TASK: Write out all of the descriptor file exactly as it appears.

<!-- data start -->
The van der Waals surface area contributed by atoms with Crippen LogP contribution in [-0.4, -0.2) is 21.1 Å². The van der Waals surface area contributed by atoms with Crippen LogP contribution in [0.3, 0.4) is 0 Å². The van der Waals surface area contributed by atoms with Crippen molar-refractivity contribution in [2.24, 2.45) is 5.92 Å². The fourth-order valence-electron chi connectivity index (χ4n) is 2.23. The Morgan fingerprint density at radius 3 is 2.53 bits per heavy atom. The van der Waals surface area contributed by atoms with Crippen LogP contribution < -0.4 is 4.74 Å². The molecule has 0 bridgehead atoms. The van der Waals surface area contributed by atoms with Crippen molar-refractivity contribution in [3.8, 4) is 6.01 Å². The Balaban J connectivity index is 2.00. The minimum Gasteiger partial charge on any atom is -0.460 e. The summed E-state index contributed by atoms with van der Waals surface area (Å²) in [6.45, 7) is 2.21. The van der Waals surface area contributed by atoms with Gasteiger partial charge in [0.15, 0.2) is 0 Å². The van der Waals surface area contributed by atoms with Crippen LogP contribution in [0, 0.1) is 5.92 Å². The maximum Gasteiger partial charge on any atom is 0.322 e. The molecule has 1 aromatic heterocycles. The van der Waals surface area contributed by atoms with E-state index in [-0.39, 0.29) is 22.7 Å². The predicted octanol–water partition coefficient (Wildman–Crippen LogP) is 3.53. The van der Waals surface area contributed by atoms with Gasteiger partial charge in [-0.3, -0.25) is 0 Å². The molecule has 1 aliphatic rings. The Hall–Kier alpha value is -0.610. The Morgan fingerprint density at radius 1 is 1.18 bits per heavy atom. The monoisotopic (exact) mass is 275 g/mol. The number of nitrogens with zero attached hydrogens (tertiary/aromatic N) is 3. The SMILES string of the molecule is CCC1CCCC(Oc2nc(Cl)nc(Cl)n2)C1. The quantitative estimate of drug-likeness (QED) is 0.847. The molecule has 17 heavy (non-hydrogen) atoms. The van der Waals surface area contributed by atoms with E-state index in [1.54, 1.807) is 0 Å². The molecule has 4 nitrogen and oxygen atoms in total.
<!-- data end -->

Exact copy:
The van der Waals surface area contributed by atoms with Crippen LogP contribution in [-0.4, -0.2) is 21.1 Å². The van der Waals surface area contributed by atoms with Crippen LogP contribution in [0.3, 0.4) is 0 Å². The van der Waals surface area contributed by atoms with Crippen molar-refractivity contribution in [2.24, 2.45) is 5.92 Å². The fourth-order valence-electron chi connectivity index (χ4n) is 2.23. The Morgan fingerprint density at radius 3 is 2.53 bits per heavy atom. The van der Waals surface area contributed by atoms with Crippen LogP contribution < -0.4 is 4.74 Å². The molecule has 0 bridgehead atoms. The van der Waals surface area contributed by atoms with Crippen molar-refractivity contribution in [3.8, 4) is 6.01 Å². The Balaban J connectivity index is 2.00. The minimum Gasteiger partial charge on any atom is -0.460 e. The summed E-state index contributed by atoms with van der Waals surface area (Å²) in [6.45, 7) is 2.21. The van der Waals surface area contributed by atoms with Gasteiger partial charge in [0.15, 0.2) is 0 Å². The van der Waals surface area contributed by atoms with Crippen LogP contribution in [0, 0.1) is 5.92 Å². The maximum Gasteiger partial charge on any atom is 0.322 e. The molecule has 1 aromatic heterocycles. The van der Waals surface area contributed by atoms with E-state index in [-0.39, 0.29) is 22.7 Å². The predicted octanol–water partition coefficient (Wildman–Crippen LogP) is 3.53. The van der Waals surface area contributed by atoms with Gasteiger partial charge in [-0.3, -0.25) is 0 Å². The molecule has 1 aliphatic rings. The Hall–Kier alpha value is -0.610. The Morgan fingerprint density at radius 1 is 1.18 bits per heavy atom. The monoisotopic (exact) mass is 275 g/mol. The number of nitrogens with zero attached hydrogens (tertiary/aromatic N) is 3. The SMILES string of the molecule is CCC1CCCC(Oc2nc(Cl)nc(Cl)n2)C1. The quantitative estimate of drug-likeness (QED) is 0.847. The molecule has 17 heavy (non-hydrogen) atoms. The van der Waals surface area contributed by atoms with E-state index in [1.54, 1.807) is 0 Å². The molecule has 4 nitrogen and oxygen atoms in total.